She worked at Current TV in its pre-Al Gore infancy, when it was still dedicated to user-generated content. That was a great idea until YouTube made Current and all broadcast attempts at user-generated content irrelevant.
Still, while at Current she made a series of documentaries, giving her experience on the production side. She also was responsible for scouring for talent, hooking her up with a network of eager and skilled content producers.
“In doing that I uncovered this whole world that was emerging, but I didn’t think much of it,” she said. “I was interested and started watching [YouTube personalities] Stevie Ryan and Phillip DeFranco. I was really impressed with this stuff being made, but in my mind distribution had to be on TV. I still had that mentality of, ‘How can we bring it to TV?’
“Then I realized they have better distribution and are getting millions of views.”
Still, after Current, Penna only went halfway, working at a company that created narrative web series. It wasn't a success, but in the process she continued to notice YouTube talent and suggested they use them in the shows.
Eventually DeFranco hired her and she “de facto became his manager.”
Through that work, she connected with brands who wanted her to pitch them more stars, while the “YouTubers” wanted her to hook them up with brands.
So how did that turn into Big Frame?
“I saw something special and wanted to make sure brands came into the space and that brand integrations were done properly,” Penna said. “It’s a new space and a new way of getting a message out there for a brand. There are ways of doing that that are very effective.”
So she decided to start a company that manages YouTube talent, called it Cloud Media, and gave herself six months to see if she could make it work.
“People said, ‘What? How do you make money on YouTube? How do you make money from the people who make money on YouTube?’”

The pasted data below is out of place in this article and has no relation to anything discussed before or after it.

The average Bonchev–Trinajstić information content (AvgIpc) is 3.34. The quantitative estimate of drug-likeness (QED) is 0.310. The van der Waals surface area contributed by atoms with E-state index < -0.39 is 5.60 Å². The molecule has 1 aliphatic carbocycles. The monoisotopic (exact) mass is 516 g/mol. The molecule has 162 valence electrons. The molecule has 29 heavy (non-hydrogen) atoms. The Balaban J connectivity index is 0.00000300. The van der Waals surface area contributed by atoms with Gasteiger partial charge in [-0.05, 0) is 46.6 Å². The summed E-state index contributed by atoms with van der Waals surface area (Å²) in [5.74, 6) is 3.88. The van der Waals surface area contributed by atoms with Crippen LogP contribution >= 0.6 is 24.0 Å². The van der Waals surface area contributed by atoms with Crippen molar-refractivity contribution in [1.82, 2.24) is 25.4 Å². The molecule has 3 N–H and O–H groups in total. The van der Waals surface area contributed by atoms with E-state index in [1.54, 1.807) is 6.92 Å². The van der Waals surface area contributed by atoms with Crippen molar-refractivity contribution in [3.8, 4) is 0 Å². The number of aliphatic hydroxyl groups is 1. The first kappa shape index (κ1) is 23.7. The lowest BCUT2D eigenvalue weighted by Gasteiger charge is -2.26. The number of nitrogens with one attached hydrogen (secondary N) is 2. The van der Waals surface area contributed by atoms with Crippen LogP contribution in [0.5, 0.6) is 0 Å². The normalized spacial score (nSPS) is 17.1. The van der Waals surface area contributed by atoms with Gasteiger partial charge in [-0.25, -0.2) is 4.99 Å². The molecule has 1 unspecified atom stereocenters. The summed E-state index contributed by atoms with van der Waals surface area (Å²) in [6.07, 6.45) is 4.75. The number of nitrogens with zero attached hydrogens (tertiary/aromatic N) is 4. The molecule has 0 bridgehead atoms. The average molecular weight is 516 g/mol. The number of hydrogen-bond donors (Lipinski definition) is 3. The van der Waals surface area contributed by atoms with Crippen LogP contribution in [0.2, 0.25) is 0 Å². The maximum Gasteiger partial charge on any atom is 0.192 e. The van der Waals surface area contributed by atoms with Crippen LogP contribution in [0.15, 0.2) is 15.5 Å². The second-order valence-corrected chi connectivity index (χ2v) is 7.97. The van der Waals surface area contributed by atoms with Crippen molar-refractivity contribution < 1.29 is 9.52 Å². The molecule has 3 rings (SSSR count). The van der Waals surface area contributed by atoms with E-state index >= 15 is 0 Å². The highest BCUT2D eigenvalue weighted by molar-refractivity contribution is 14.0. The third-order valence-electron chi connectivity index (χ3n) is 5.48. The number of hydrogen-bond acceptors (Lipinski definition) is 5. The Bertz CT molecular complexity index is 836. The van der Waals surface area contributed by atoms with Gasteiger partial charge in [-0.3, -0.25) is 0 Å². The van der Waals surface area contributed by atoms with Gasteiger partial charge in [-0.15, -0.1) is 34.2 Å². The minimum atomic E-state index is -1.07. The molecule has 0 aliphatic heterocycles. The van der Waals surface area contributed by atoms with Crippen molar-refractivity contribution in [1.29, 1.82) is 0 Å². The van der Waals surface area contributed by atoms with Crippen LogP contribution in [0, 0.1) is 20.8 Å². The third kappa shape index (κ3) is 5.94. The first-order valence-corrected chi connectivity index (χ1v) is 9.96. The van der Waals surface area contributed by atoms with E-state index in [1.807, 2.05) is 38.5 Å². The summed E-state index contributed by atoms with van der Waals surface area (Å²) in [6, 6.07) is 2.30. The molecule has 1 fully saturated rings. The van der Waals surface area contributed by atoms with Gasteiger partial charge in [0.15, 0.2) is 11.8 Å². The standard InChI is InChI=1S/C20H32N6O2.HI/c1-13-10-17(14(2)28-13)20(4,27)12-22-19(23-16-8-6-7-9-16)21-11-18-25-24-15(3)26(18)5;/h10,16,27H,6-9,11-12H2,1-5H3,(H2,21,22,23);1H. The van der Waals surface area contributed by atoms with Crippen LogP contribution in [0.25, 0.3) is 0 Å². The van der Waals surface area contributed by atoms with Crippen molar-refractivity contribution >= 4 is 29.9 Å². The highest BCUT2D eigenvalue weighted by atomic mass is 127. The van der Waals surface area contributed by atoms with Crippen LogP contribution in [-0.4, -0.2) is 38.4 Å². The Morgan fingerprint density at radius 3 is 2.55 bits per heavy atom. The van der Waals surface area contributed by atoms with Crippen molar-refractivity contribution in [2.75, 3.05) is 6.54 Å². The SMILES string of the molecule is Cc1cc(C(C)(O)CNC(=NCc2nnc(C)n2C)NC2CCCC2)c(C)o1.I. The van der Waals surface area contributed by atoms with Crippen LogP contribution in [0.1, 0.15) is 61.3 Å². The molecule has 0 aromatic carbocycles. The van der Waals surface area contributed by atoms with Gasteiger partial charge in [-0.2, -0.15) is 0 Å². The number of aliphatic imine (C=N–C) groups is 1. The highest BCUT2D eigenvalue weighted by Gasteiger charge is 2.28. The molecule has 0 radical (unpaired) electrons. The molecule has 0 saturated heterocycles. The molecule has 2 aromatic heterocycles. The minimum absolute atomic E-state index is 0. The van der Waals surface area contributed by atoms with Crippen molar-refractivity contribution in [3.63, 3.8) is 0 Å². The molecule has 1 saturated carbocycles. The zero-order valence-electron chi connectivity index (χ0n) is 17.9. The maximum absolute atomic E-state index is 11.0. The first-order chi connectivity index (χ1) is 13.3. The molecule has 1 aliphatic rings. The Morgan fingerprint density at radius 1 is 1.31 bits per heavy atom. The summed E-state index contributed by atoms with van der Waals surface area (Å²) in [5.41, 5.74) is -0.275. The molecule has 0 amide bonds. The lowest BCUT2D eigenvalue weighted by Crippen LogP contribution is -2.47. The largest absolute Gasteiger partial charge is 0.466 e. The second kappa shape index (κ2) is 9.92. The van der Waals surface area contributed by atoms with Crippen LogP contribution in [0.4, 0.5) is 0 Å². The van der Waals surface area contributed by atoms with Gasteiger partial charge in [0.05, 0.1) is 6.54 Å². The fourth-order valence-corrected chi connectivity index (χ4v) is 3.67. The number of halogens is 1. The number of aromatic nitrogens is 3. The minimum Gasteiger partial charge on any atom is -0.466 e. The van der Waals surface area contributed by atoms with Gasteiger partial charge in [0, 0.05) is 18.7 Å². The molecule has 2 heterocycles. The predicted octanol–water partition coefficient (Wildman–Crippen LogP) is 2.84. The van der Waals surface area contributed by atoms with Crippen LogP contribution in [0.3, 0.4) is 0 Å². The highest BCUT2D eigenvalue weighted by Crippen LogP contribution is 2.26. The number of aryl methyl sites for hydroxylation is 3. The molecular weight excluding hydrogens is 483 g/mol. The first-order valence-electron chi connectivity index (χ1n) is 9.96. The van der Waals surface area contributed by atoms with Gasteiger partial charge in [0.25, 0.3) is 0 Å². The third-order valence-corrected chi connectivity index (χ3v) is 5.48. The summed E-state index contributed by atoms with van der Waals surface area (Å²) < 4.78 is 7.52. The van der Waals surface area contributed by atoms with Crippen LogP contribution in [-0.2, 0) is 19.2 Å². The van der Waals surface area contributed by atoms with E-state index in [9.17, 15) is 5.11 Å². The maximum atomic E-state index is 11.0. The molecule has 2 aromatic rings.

What these people didn't know about was branding, and the commission a management company could take for its services. Nor did they know YouTube was planning its major channels initiative, which Penna heard about not too long after starting the company.
Still, after she launched Cloud Media, Penna realized she had a problem -- just being a management company was insufficient. It either had to be a massive management company or it had to get into the other facets of the YouTube business.
So she decided to turn it into a media company, overseeing every aspect of a YouTube star’s career and creating YouTube channels.
To help do that, she brought in Steve Raymond, whose career had taken him through the worlds of big media (Comcast and Yahoo) and start-ups (Relegence and Musicmatch).
“It was a perfect aligning of the stars. I was looking for somebody to come in and figure out the investor side of things and ad sales,” Penna said.
One individual from a rival company, who asked not to be identified, said Big Frame had a way to go in defining itself.
“I don’t know what they are providing,” he told TheWrap. “It feels more like a sales and marketing company or an ad network. 'We’re a media company.' But that just means you have these disparate businesses and you have to bring them together.”
When TheWrap spoke with Raymond over lunch, he made pretty clear he thought YouTube was the future of TV. Hollywood is slow and bloated, he said. On YouTube, you get instantaneous feedback and can alter your programming to satisfy the audience.
And while some question whether these YouTube stars can cross, Penna and Raymond say that isn’t even a focus right now. They’ve been approached by networks and resisted.
Given the meteoric rise of online video, having to figure out your identity -- with revenue already coming in -- falls under growing pains.